GOTO lazy programming?

Hey all you handy dandy programming types, why is the use of GOTO sometimes referred to as lazy programming? What are some examples? When did it become lazy programming?

Possibly since this?

Basically when a programmer’s time became more expensive than a computer’s cycles time/hardware

The early programmers took pride in ingenious code. Saving every bit of memory, or millisecond of computing time was a very important skill. Goto was part of that, Don’t bother with easy to track flow, or discretely constructed elements, just go to where you next need to get something done, and get it done as quickly as possible.

But as computers got more and more popular, and faster and cheaper. Readability and maintenance became more and important. You don;t want to bring a contractor in who is going to charge $50+ an hour, then spend the first two weeks diagramming the code flow through all the jumps , then 4 more hacking his changes into every possible random place the flow can proceed from one process to another. You want things very modularized(either procedural routine modularization, or object oriented design) with simply obvious pieces that relate to one purpose, and can be changed independently when the requirements do.

GOTO works well for programs that are less than 10 lines of high-level code. I recommend it.

But 10 lines tends to grow to 12, then 13,000,000 and GOTO becomes a blight on humanity.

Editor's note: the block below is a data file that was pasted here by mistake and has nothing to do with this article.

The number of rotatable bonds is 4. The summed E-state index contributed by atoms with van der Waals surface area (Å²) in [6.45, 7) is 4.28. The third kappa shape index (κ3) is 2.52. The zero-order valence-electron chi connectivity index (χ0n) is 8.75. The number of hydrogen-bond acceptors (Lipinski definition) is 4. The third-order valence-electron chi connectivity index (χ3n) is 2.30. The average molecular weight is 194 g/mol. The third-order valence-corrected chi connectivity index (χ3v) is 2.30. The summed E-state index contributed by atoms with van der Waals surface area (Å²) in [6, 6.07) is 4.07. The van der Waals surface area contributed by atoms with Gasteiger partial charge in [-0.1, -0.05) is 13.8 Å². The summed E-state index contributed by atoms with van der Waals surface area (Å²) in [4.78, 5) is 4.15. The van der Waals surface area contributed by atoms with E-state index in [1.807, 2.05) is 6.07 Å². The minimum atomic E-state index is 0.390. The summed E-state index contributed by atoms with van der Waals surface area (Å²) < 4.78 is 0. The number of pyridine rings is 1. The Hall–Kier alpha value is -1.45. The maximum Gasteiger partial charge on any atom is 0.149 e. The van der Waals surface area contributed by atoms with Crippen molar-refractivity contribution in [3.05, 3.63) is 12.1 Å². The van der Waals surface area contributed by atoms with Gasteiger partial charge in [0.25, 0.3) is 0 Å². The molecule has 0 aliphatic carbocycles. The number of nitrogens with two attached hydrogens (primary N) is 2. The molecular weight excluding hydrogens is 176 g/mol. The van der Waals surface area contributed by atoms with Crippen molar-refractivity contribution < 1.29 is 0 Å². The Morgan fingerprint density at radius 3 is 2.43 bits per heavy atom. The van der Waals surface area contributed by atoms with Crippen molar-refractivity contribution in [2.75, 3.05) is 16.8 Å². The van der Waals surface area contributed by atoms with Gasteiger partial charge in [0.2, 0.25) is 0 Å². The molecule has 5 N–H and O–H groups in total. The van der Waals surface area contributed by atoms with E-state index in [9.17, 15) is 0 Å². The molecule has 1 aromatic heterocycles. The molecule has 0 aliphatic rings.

goto corresponds to the asm opcode jmp. Did jmp ever get a bad rap?

Nobody* writes assembly anymore. And anyway, assembly code generally does not offer high-level constructs that can replace most usages of goto.

  • Well, practically nobody.

ETA: No pun intended…

As an ex IBM 370 Assembler programmer yes it did. We had very strict rules about where it was to be used, which registers for what segment you could use etc.

And it still made life hell at times.


:smiley: No problem. I try avoid problems, puns, or other jokes by saying no-one.

I (being nerdy) find that interesting. Thank you. I’ve always wondered about that.

As a kid I first learned how to program in BASIC on the Apple ][e. I wasn’t at all afraid to use GOTO statements then, nor was I afraid to use the very similar GOSUB statement. GOSUB stood for Go Subroutine, once finished a return statement would return the code to the calling line. When I was in High School I learned Pascal, my first procedural langage. This was the first time I was introduced to the idea of keeping subroutines as cohesive as possible (each subroutine should only do one thing) and the idea of trying to keep subroutines as loosely coupled as possible (in other words, each subroutine should be as unaware of other subroutines as possible). Object Oriented Programming took these concepts a step further. My point is, the GOTO statement is the complete antithesis of all of the concepts of software design since at least 1985. It simply makes no sense anymore and if I ever saw it in any software I was reviewing I’d promptly throw that design out and start from scratch.

Do you have an opinion on the COME FROM statement?

Or nobody else needs to know how it works. I’m just yer average computer user, but I’ve made thousands of programs from the C64 on, I know why and where I’m GoingTo and GoSubbing to. It’s not like it’s you just chuck 'em in for fun.

When I was in grad school I taught PDP-11 assembler. The only way we kept sane was to give the class a Pascal program as their first assignment, and grade the hell out of it. (We dropped that grade if it was bad.) The reason for this was to make the class think in terms of higher level constructs - loops, etc. If you did that, your assembly language code became simple to debug and maintain, and you can limit goto use to implement loops etc.

Goto like things like loop exit statements are still required. One of the questions on my oral was designed to trap people who were fanatical goto opponents - I didn’t fall for it.